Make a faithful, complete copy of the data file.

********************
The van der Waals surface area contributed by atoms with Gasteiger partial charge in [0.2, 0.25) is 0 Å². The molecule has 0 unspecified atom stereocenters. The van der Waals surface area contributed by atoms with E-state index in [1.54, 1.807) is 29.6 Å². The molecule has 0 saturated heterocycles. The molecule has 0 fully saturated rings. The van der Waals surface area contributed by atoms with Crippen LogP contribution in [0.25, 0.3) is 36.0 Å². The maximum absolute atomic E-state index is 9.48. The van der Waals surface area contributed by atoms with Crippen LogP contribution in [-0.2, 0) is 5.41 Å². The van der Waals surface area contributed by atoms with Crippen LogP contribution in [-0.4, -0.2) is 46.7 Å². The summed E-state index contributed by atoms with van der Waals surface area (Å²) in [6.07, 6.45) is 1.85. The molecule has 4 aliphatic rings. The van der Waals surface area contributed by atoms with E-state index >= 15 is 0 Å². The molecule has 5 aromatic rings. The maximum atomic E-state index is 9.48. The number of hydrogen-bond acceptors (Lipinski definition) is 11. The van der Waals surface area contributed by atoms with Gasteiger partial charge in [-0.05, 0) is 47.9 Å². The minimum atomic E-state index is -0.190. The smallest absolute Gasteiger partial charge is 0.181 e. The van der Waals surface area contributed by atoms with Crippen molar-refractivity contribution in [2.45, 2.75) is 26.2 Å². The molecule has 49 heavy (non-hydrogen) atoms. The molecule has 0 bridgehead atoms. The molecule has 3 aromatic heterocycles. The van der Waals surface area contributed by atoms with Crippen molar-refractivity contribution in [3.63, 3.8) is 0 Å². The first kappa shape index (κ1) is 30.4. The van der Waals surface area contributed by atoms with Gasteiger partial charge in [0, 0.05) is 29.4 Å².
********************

The van der Waals surface area contributed by atoms with Gasteiger partial charge in [0.2, 0.25) is 0 Å². The molecule has 0 unspecified atom stereocenters. The van der Waals surface area contributed by atoms with E-state index in [1.54, 1.807) is 29.6 Å². The molecule has 0 saturated heterocycles. The molecule has 0 fully saturated rings. The van der Waals surface area contributed by atoms with Crippen LogP contribution in [0.25, 0.3) is 36.0 Å². The maximum absolute atomic E-state index is 9.48. The van der Waals surface area contributed by atoms with Crippen LogP contribution in [-0.2, 0) is 5.41 Å². The van der Waals surface area contributed by atoms with Crippen LogP contribution in [-0.4, -0.2) is 46.7 Å². The summed E-state index contributed by atoms with van der Waals surface area (Å²) in [6.07, 6.45) is 1.85. The molecule has 4 aliphatic rings. The van der Waals surface area contributed by atoms with E-state index >= 15 is 0 Å². The molecule has 5 aromatic rings. The maximum atomic E-state index is 9.48. The number of hydrogen-bond acceptors (Lipinski definition) is 11. The van der Waals surface area contributed by atoms with Gasteiger partial charge in [-0.05, 0) is 47.9 Å². The minimum atomic E-state index is -0.190. The smallest absolute Gasteiger partial charge is 0.181 e. The van der Waals surface area contributed by atoms with Crippen molar-refractivity contribution in [2.45, 2.75) is 26.2 Å². The molecule has 49 heavy (non-hydrogen) atoms. The molecule has 0 bridgehead atoms. The molecule has 3 aromatic heterocycles. The van der Waals surface area contributed by atoms with Crippen molar-refractivity contribution in [3.63, 3.8) is 0 Å². The first kappa shape index (κ1) is 30.4. The van der Waals surface area contributed by atoms with Gasteiger partial charge in [0, 0.05) is 29.4 Å².